Abhinandananatha, Abhinandananātha, Abhinandana-natha: 2 definitions

Introduction

Abhinandananatha means something in Jainism, Prakrit. If you want to know the exact meaning, history, etymology or English translation of this term then check out the descriptions on this page. Add your comment or reference to a book if you want to contribute to this summary article.

In Jainism

General definition (in Jainism)

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Source: Wisdom Library: Jainism

Abhinandananātha (अभिनन्दननाथ) is another name for Abhinandana, the fourth Tīrthaṅkara (Janism recognizes 24 such teachers or Siddhas). His colour is gold (kāñcana), according to Aparājitapṛcchā (221.5-7). His height is 350 dhanuṣa (a single dhanuṣa (or, ‘bow’) equals 6 ft), thus, roughly corresponding to 640 meters. His emblem, or symbol, is a Monkey.

Abhinandananātha’s father is Saṃvara and his mother is Siddhartha. It is an ancient Jain practice to worship the Tīrthaṅkara’s parents in various rites, such as the pratiṣṭhāvidhi, according to the Ācāradinakara (14th century work on Jain conduct written by Vardhamāna Sūri).

Source: archive.org: The Jaina Iconography

Abhinandananātha (अभिनन्दननाथ) refers to the fourth of twenty-four Tīrthaṃkaras or Jinas, commonly depicted in Jaina iconography.—The fourth Tīrthaṃkara’s iconographic: marks may be gathered from the dilferent Jaina books in different contexts. His emblem or the so-called Lāñchana is an ape. The tree connected with his Kevala knowledge is Piyāla (Veśāli tree according to other texts). The Yakṣa believed to have been appointed by Indra, as in all cases, to serve him is named Īśvara and the Yakṣiṇī’s name is Kālī. The particular pose in which he is to appear in sculpture is called Khaḍgāsana i.e., standing posture.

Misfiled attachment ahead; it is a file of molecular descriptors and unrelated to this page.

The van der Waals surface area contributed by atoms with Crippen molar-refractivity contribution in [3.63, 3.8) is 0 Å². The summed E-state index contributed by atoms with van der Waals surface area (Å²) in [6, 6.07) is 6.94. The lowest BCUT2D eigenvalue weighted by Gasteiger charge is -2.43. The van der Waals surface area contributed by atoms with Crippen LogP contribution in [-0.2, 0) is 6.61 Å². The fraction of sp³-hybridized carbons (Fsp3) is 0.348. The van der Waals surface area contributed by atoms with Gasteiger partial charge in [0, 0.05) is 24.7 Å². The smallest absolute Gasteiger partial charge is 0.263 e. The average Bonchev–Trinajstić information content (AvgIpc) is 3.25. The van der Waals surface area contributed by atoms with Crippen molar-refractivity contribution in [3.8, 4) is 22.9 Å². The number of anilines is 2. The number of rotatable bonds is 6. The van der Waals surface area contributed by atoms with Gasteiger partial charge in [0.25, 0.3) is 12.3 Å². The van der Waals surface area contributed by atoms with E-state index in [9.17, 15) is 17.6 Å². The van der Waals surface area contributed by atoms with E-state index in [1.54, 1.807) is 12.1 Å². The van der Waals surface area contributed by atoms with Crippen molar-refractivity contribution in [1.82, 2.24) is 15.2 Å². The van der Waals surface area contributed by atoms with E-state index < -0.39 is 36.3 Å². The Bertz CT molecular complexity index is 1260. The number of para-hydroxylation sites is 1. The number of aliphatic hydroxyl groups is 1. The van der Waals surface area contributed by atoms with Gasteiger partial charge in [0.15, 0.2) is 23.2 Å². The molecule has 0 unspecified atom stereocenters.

In Jaina history of pontiffs, Abhinandananātha’s place is Ayodbyā. His father’s name is King Svayaṃvara and mother’s name Siddhārthā. He attained mokṣa accompanied by a thousand monks, as, indeed, did all the first eleven Tīrthaṃkaras except Supārśvanātha.

Abhinandananātha’s main symbol is a monkey. If we interpret hari, one of the dreams of Jina’s mothers, to stand for a monkey, the propriety of the emblem is explained. Hari also means a lion, which makes it a symbol of Mahāvīra. [...] The explanation of his name is given clearly enough in the Jaina books. According to it, he acquired the name of Abhinandana because he used to be honoured (Abhinandana) by Indra andothers.

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Jainism is an Indian religion of Dharma whose doctrine revolves around harmlessness (ahimsa) towards every living being. The two major branches (Digambara and Svetambara) of Jainism stimulate self-control (or, shramana, ‘self-reliance’) and spiritual development through a path of peace for the soul to progess to the ultimate goal.

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